A comprehensive The Jam exhibition comes to The Cunard Building, Getintothis’ Del Pike chats to Paul Weller’s curator sister, Nicky and gives the exhibition a once over.
The world The Jam inhabited was a dusky landscape of London after dark, subway stations and youth clubs, and equally sunny Surrey suburbia in songs like English Rose and Carnation, all co-ops and class wars.
To walk into About the Young Idea, the new Jam exhibition at The Cunard Building is to walk straight into that long lost world. The Liverpool show is a more expansive version of the exhibition that debuted at London’s Somerset House last year. This is not just a retrospective of memorabilia but an immersive experience that takes the visitor through time periods marked by lush tableaus marked by each of their classic albums.
Paul Weller’s sister and long-time collaborator Nicky Weller is the creative force behind the project and she kindly gave Getintothis some time out of her busy schedule to enthuse about how excited she is about bringing the show to Liverpool.
We sit by a stunning Jam themed cake from last night’s launch, covered in icing icons of target badges, guitars and tiny shoes: “Smell it, it’s beautiful, too good to eat,” she laughs. We smell it and it is quite something.
We talk about how incredible the interior of The Cunard Building is and Nicky explains how it is very similar to Somerset House “but so much grander and bigger.”
“After the success of Somerset House last year we were asked to put this on. We were restricted last time and had a lot more to put out but it was less is more down there.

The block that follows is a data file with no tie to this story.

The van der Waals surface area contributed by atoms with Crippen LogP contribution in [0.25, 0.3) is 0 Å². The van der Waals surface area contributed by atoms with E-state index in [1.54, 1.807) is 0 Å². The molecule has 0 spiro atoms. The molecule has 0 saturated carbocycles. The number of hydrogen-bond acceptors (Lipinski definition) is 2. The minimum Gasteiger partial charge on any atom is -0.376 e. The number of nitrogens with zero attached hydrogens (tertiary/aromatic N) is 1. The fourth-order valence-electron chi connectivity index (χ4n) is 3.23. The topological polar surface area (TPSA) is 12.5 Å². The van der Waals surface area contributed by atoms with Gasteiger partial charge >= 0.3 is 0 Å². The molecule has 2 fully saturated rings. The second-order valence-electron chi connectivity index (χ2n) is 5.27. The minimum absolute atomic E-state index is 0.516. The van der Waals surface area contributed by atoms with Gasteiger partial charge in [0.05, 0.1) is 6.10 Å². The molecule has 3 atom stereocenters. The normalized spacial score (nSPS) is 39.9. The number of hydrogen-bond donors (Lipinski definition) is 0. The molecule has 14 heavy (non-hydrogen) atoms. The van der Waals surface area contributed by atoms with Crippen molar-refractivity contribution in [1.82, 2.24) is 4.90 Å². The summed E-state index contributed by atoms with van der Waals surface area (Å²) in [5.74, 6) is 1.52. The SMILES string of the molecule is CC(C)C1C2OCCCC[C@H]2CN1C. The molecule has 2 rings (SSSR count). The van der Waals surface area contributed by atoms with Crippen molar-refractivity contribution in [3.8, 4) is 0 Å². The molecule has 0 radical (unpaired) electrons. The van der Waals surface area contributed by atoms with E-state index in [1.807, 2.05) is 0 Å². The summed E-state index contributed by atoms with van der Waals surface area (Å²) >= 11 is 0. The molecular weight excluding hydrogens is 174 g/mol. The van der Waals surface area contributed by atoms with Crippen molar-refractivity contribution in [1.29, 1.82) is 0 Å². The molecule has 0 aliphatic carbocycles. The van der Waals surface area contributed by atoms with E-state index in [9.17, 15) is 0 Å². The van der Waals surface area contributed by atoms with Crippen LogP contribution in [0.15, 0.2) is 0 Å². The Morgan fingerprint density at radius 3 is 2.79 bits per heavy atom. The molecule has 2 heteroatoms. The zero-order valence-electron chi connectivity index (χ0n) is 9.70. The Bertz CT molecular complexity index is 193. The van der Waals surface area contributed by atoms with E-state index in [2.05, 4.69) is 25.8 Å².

“We looked around the country at Birmingham, Newcastle, Scotland and Manchester but when we came here the council were just incredible. The band were really chuffed when we chose Liverpool,” enthuses Nicky, “Rick (Buckler) came to open it this morning and about 500 people were waiting on the steps, it was lovely. With The Beatles here and all Paul’s influences, Merseybeat, Gerry and the Pacemakers, it all ties in.”
The exhibition itself is an absolute feast for Jam fans, as Nicky says: “If you’re a Jam fan there’s every single thing you can possibly imagine, if you’re not a fan it’s still interesting as far as social history goes. If you’re just a music fan it’s just a noisy fun exhibition.”
The exhibition certainly is definitive, each case is packed with ticket stubs, posters, magazine spreads, badges, and most notably records in every denomination. For every single and album release there is a plethora of imports, alternative sleeves and mis-pressings, it’s a completist’s paradise.
The centre point in the All Mod Cons Room is a majestic plinth of the most stunning mod-wear flanked by customised Jam scooters. The perimeter of the space is filled with original clothing as worn by the band and their instruments, including Paul’s iconic Whaaam! Guitar.
We ask Nicky where it all comes from: “The records and everything are Den Davis’s collection, he’s the avid Jam collector, and from there we started looking at our own collections, my Mum and Dad, brothers and band members.”
It is perhaps the latter that is most interesting to Weller die-hards.
A trip through a mocked up Underground station at the start brings you to a Woking room, dedicated to the band’s formative years in their home town. Much of this comes from Paul and Nicky’s childhood obsessions; scrapbooks, newspaper clippings and beautiful faded photographs.
Their father’s portable record player, decorated with gig tickets and ephemera and surrounded by key 7” singles including The Beatles’ Paperback Writer, almost brings a tear to the eye. Paul’s own copies of Nineteen Eighty-Four and Colin MacInnes’ mod bible Absolute Beginners are treasures to the true followers.